Tis a Bad Wind - 14th June 1947

'Tis a Bad Wind: Text Version

14th June 1947


To-night the west wind is blowing strongly, and, in truth, I am not very pleased at this state of affairs, for, in the morning -– if the gale lasts so long -– I shall have to urge a bicycle against it to catch an early 'bus, that will be earlier than ever to-morrow on account of a new time-table. However, I cannot go on running down the west wind like this: no one has done it before. Indeed, it seems to have been the favourite of the poets. They often spoke of the gently zephyr, and sang of every wind that blew from western places. Favonius was a pet. Shelley was an infatuated admirer, who wrote a great ode, commencing:

"O wild West Wend, thou breath of Autumn's being,

Thou from whose unseen presence the leaves

Are driven, like ghosts from an enchanter fleeing."


You may remember the story of Ulysses and the West Wind. When the Greek hero, after many years of wandering on his journey home from broad-wayed Troy, was leaving the Aolian shore, Aeolus, the keeper of the twelve winds, gave him a bag made of ox skin, containing eleven of the winds. He set the West Wind free to waft Ulysses home to his dear paternal land. The ship sped swiftly over the waves before the favourable gale; and, at last, on the 10th day, the coast of Ithaca appeared, and the sailors could see people kindling fires on their native shore. Ulysses was greatly fatigued after his many toils, and sweet sleep came to him. But as he slept, his companions, thinking that some great treasure was stored away in the bag Aeolus had given him, opened it. Immediately they did so, out rushed the captive winds with a mighty clamour. A storm arose, and the speeding ship was blown off its course, and, again the shores of Ithaca faded before the eyes of hapless Ulysses. One feels inclined to remark that, but for the sailors, everything was in the bag.


The West Wind has been a theme with our Irish poets. Many of us remember reading Ella Young's well-known lines:-

"Blow high, blow low,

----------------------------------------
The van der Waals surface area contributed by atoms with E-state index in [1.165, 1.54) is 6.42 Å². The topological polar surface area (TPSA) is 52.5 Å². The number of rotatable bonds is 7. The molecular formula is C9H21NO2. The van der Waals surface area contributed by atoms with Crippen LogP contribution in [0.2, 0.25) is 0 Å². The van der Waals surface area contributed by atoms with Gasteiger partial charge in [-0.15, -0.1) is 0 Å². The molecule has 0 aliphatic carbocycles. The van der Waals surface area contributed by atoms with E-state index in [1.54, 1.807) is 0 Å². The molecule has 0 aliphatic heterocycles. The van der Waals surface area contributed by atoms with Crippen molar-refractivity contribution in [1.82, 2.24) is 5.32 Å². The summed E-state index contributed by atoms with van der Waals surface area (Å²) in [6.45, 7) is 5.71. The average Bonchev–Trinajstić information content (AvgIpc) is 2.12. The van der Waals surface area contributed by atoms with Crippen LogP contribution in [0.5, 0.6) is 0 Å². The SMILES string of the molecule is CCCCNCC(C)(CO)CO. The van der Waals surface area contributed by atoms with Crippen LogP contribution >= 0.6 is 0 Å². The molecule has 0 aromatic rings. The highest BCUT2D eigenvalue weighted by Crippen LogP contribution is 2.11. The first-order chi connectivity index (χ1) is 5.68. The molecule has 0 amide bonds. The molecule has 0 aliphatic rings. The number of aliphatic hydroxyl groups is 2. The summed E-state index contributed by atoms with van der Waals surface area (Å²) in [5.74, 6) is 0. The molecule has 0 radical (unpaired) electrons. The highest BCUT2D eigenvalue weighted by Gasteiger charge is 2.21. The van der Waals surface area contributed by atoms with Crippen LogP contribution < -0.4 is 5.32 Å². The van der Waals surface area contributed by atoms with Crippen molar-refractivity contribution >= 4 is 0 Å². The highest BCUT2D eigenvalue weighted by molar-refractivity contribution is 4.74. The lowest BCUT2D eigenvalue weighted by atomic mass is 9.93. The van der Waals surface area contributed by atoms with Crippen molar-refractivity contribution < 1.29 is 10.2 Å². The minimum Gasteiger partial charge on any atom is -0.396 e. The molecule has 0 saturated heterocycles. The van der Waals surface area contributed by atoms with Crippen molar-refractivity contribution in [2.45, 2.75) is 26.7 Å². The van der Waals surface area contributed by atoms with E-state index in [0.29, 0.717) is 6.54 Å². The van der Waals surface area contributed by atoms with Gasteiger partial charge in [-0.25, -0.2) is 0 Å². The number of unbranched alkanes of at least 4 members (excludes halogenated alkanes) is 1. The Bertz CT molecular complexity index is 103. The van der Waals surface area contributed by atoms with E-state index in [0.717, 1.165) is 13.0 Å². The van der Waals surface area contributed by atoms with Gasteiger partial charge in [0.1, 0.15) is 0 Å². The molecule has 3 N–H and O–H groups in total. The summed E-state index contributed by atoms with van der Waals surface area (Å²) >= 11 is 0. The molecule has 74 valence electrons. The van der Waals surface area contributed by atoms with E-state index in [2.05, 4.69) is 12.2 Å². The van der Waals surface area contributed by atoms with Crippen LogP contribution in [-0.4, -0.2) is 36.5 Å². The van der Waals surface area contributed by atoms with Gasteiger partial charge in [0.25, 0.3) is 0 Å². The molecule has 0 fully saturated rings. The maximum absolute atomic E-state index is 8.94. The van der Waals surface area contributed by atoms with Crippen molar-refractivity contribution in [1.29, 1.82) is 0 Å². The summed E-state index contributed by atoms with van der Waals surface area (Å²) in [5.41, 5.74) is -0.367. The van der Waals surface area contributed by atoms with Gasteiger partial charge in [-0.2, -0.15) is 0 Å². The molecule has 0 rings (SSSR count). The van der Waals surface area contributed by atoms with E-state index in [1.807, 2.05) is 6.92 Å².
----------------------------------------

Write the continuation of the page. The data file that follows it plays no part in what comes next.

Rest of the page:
O wind from the west:

You come from the country

I love the best.

O say have the lilies

Yet lifted their heads

Above the lake-water

That ripples and spreads?"

I trust you all have read "With the Wild Geese," by Emily Lawless. If you have done so you will remember the poem entitled "Fontenoy," which tells how the West Wind reminded the men of Corca Baiscinn, of their home in far-off Clare, when it whistled round their camp fires in the lonely watches of the night that preceded the dawn of battle:

"The wind is wild to-night, there's battle in the air;

The wind is from the west, and it seems to blow from Clare."

Hark! Yonder through the darkness one distant rat-tat-tat!

The old foe stirs out there, God bless his soul for that!

The old foe musters strongly, he's coming on at last,

And Clare's Brigade may claim its own wherever blows fall fast.

Send us, ye western breezes, our full, our rightful share,

For Faith, and Fame, and Honour, and the ruined hearths of Clare."


In Irish the same regard for the West Wind is noticeable. Gaelic poets said:

"An ghaoth niar bionn si fial

Is cuirean si iasc i liontaibh"

- the West Wind is generous, and it fills the nets with fish. In a lovely poem, called "An t-Oglach," we find the West Wind praised, and the East Wind severely censured.

"An ghaoth aniar bionn aobh is fial,

An ghaoth anoir mo ghrain i,

An chead oll-phiast d'fhag Eire ag iacht

'Si sheid i Leith thar sail i."

"Don tarna brucht do chaith si chughainn

An cuirptheach imirceach Sean Buidhe;

Do chreach se uird, do bhreach se clu,

'S is fios don cruinne an tasg san."

In these lines the poet praises the West Wind, which, he says, is generous and cheerful; for the East Wind he reserves his hate, since, he tells us, it blew to our shores the first monster that left Eire weeping -– (the Danes who came "from the sunrise and the sea"). At is second belch it threw on our shores the Saxon invader to oppress our altars and malign our name.

So much for the West Wind, which came to my aid at a time when I was hard pressed for a subject for this column. Many people may have abused it, may be still abusing it, but I find myself saying as I write finis to this week's notes:-

"Is olc an ghaoth na seideann maith do dhuine eigin" – "'Tis a bad wind that blows nobody good."

previousPrevious - Making The Rick - 20th Aug. 1949
Next - Gold On Our Hillsides - 11th May 1946next